Letters Home

Noise: A constant. Punctuating thought. Thinking difficult: full sentences, a distant memory. The bombs like pauses in all the wrong places. Thought was fractured, broken. Like dismembered limbs, ideas fell away and lay on the ground, rotting. There was no such thing as silence.

Having said that, today had been quiet. This was relative. No one finished the sentence but it was clear that they meant for here. There was the distant rumble of the guns, the clamour of the men as they went about their daily survival. Always that. Occasionally a scream, anguished and wild, spread out on the air and action began. Men ran in from all directions, stretcher-bearers, medics, officers; all glad of something definite to do. Never mind the horror.

It was not like the hush at home. The peaceful, calming, gentle quietness of the countryside. I would stand at the garden gate, looking out on the eternal green of the fields, and think that the surrounding miles were empty of all human life. It was a comforting thought. Too full here: full of life, full of death. Full of noise.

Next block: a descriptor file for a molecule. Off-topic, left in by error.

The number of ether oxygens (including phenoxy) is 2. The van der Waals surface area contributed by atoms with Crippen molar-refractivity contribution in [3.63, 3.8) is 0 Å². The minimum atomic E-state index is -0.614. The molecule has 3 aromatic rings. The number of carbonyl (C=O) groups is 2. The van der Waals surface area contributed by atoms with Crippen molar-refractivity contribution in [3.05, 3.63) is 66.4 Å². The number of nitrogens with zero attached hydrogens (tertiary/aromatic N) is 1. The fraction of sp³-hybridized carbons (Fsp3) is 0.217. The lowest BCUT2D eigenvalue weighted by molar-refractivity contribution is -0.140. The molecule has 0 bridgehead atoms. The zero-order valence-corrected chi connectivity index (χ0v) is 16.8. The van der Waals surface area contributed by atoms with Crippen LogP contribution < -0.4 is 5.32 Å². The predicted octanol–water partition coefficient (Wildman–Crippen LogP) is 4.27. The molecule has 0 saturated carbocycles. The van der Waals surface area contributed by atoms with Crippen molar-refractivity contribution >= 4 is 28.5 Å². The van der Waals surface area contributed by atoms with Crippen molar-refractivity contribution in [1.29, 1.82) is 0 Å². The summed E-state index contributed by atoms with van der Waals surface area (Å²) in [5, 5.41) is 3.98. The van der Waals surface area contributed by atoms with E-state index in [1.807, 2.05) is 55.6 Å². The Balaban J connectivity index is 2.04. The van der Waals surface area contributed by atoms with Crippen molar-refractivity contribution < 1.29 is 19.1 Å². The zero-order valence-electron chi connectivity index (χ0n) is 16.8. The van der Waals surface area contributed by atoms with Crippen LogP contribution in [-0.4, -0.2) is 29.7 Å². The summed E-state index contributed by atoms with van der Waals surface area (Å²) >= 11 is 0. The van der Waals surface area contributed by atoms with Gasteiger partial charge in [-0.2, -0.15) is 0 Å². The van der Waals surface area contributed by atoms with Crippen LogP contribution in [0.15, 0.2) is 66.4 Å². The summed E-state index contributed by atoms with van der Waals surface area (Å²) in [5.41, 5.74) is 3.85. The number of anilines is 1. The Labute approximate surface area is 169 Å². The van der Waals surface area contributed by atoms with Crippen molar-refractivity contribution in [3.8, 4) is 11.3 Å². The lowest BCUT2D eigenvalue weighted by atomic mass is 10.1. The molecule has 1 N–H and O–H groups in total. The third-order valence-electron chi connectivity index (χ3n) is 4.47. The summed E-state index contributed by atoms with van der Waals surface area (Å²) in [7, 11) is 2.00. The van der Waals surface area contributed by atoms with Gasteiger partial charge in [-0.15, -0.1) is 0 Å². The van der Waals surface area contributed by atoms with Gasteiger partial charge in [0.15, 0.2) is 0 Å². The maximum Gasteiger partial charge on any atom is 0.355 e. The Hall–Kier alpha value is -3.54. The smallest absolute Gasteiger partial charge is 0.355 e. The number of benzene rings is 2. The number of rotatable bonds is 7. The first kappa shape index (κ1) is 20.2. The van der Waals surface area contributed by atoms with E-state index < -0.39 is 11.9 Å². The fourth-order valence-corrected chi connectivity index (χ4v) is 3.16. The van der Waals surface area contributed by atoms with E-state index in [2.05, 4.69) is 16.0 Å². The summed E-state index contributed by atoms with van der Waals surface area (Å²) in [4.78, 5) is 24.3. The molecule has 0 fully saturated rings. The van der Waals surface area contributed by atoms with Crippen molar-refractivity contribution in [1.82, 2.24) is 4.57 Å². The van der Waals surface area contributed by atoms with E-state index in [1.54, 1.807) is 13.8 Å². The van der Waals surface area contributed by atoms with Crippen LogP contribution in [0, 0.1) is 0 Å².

Home kept springing up on me; the first signs of winter were appearing here. In this ravished land, it seemed fitting. Even nature was joining in with the dying. Easy to believe that the whole world was collapsing, decaying. I thought of the expanses of white, pure unsullied snow that would be appearing there, at home. The comfort of toes in front of fires; sheer warmth. Dear God, who even knew what that word meant anymore. My toes and fingers were barely part of me these days. I felt them not. The fingers particularly, no longer obeyed me; no longer felt the need to follow my command.